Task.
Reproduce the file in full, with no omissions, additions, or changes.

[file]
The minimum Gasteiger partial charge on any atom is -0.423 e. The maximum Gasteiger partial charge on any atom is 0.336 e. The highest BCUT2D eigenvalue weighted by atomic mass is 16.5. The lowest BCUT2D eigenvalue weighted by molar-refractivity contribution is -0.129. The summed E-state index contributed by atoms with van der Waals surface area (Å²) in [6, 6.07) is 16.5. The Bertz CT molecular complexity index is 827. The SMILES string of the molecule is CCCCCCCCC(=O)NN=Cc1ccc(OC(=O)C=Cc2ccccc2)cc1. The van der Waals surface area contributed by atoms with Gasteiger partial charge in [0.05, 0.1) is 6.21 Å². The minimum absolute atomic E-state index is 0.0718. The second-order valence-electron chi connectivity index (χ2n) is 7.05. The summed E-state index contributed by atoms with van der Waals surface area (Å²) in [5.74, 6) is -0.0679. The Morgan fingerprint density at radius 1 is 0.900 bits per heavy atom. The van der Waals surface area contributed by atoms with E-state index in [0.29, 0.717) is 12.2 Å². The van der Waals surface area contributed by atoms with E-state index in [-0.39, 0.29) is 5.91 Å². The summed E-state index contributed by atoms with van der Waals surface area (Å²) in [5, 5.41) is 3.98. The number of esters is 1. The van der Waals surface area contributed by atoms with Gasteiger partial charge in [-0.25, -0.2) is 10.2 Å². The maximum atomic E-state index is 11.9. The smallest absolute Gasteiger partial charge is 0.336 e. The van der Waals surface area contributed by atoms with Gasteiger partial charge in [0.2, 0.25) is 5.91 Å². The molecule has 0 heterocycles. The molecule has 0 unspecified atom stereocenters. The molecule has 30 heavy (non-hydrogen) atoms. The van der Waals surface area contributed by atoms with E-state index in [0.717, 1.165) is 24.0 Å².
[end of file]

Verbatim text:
The minimum Gasteiger partial charge on any atom is -0.423 e. The maximum Gasteiger partial charge on any atom is 0.336 e. The highest BCUT2D eigenvalue weighted by atomic mass is 16.5. The lowest BCUT2D eigenvalue weighted by molar-refractivity contribution is -0.129. The summed E-state index contributed by atoms with van der Waals surface area (Å²) in [6, 6.07) is 16.5. The Bertz CT molecular complexity index is 827. The SMILES string of the molecule is CCCCCCCCC(=O)NN=Cc1ccc(OC(=O)C=Cc2ccccc2)cc1. The van der Waals surface area contributed by atoms with Gasteiger partial charge in [0.05, 0.1) is 6.21 Å². The minimum absolute atomic E-state index is 0.0718. The second-order valence-electron chi connectivity index (χ2n) is 7.05. The summed E-state index contributed by atoms with van der Waals surface area (Å²) in [5.74, 6) is -0.0679. The Morgan fingerprint density at radius 1 is 0.900 bits per heavy atom. The van der Waals surface area contributed by atoms with E-state index in [0.29, 0.717) is 12.2 Å². The van der Waals surface area contributed by atoms with E-state index in [-0.39, 0.29) is 5.91 Å². The summed E-state index contributed by atoms with van der Waals surface area (Å²) in [5, 5.41) is 3.98. The number of esters is 1. The van der Waals surface area contributed by atoms with Gasteiger partial charge in [-0.25, -0.2) is 10.2 Å². The maximum atomic E-state index is 11.9. The smallest absolute Gasteiger partial charge is 0.336 e. The van der Waals surface area contributed by atoms with Gasteiger partial charge in [0.2, 0.25) is 5.91 Å². The molecule has 0 heterocycles. The molecule has 0 unspecified atom stereocenters. The molecule has 30 heavy (non-hydrogen) atoms. The van der Waals surface area contributed by atoms with E-state index in [0.717, 1.165) is 24.0 Å².